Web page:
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History of Adair
County, Iowa, 1915.

Biographical.  Volume 2.


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James H. Hulbert.

James H. Hulbert

With agricultural and financial interests in Adair county, James H. Hulbert was closely and prominently associated and figured for many years as one of its leading and respected citizens.  He was a native of Ohio and came to Adair county in early manhood, in the year 1867.  He took up his abode in Washington township, where he subsequently purchased the homestead property which had been entered by his father-in-law, Joseph Dunlap, from the government.  J. H. Hulbert was one of the first cattle feeders of Adair county and became a conspicuous figure in connection with the cattle trade of the state.  As his financial resources increased he kept adding to his real-estate holdings until he was an extensive landowner, having in the late '80s and in the early '90s almost four thousand acres of land, all of which was operated under his direct and immediate supervision.  He became the largest individual farmer of southwestern Iowa and his efforts were a most important element in the agricultural development of his part of the state.  There was no such word as fail in all his vocabulary and difficulties and obstacles seemed but to serve as an impetus for renewed effort on his part.  In 1880, while only approaching the zenith of his activities, he removed into Fontanelle, where he afterward maintained his residence.  He was one of the principal factors in the organization of the First National Bank of that place and became its largest stockholder.  He was justly accounted the foremost citizen of his community and was honored and respected by all not only on account of the success he achieved but also owing to the straightforward business policy which he ever followed, his actions at all times measuring up to the high standards which govern strict and unswerving integrity and enterprise.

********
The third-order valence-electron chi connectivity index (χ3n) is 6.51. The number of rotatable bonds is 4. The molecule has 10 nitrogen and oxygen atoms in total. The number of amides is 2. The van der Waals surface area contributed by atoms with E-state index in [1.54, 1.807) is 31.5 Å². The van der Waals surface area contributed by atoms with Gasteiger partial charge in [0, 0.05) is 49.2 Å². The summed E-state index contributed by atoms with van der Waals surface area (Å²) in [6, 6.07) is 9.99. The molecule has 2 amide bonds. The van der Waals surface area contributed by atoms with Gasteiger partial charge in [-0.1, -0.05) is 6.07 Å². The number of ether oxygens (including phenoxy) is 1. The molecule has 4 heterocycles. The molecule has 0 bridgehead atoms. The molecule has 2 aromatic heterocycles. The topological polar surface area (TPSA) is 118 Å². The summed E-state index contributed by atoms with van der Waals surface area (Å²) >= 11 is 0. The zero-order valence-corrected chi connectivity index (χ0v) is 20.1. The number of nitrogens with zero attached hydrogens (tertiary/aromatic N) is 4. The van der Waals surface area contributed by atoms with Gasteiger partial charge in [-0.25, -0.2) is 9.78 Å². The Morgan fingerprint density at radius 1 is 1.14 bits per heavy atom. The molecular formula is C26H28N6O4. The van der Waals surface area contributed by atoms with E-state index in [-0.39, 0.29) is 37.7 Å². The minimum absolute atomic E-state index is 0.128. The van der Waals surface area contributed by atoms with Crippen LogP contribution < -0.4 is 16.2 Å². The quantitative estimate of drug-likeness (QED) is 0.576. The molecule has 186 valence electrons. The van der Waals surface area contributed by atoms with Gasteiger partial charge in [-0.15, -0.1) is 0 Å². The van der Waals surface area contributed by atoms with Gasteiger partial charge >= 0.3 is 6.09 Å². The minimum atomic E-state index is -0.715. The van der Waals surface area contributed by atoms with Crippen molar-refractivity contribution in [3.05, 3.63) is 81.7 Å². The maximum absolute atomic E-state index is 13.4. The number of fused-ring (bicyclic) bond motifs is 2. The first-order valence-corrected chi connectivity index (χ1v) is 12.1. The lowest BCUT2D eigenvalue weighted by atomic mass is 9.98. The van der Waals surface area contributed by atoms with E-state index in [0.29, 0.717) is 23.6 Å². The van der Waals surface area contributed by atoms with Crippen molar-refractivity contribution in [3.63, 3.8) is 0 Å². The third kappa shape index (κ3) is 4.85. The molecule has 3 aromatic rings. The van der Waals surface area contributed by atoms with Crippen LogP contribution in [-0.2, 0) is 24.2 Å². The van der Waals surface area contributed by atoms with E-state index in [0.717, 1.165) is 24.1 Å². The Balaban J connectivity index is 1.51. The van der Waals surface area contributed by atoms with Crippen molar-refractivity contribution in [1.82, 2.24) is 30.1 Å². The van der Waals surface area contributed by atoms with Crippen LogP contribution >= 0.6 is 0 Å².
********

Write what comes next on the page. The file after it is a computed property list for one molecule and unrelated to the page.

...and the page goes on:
Mr. Hulbert was united in marriage, in this county, to Miss Mary L. Dunlap, a native of Illinois, who was brought by her parents to Iowa in 1854, during her early girlhood.  To them were born seven children, six of whom are yet living:  C. F.,  Mrs. Maggie L. Morley, Clio M., Mrs. Addie Gaches, Mrs. P. J. Faurote and J. H., Jr.  Mr. Hulbert established a home near Mount Vernon, Washington, where his widow now resides, adjoining the farm of her son, J. H. Hulbert.

In politics Mr. Hulbert, whose name introduces this review, was a stanch democrat, and while his opinions carried weight in the councils of his party and he was a public-spirited citizen, taking an active interest in all public affairs, he had no aspiration for office.  However, he served as county supervisor.  He was a prominent Mason of Iowa in early days and attained the Knight Templar degree of the York Rite.  When he passed away on the 9th of July, 1912, Adair county and in fact all of Iowa lost one of its representative and valued citizens --- a man whose efforts had been of the utmost importance in advancing the agricultural and other business interests of the state.



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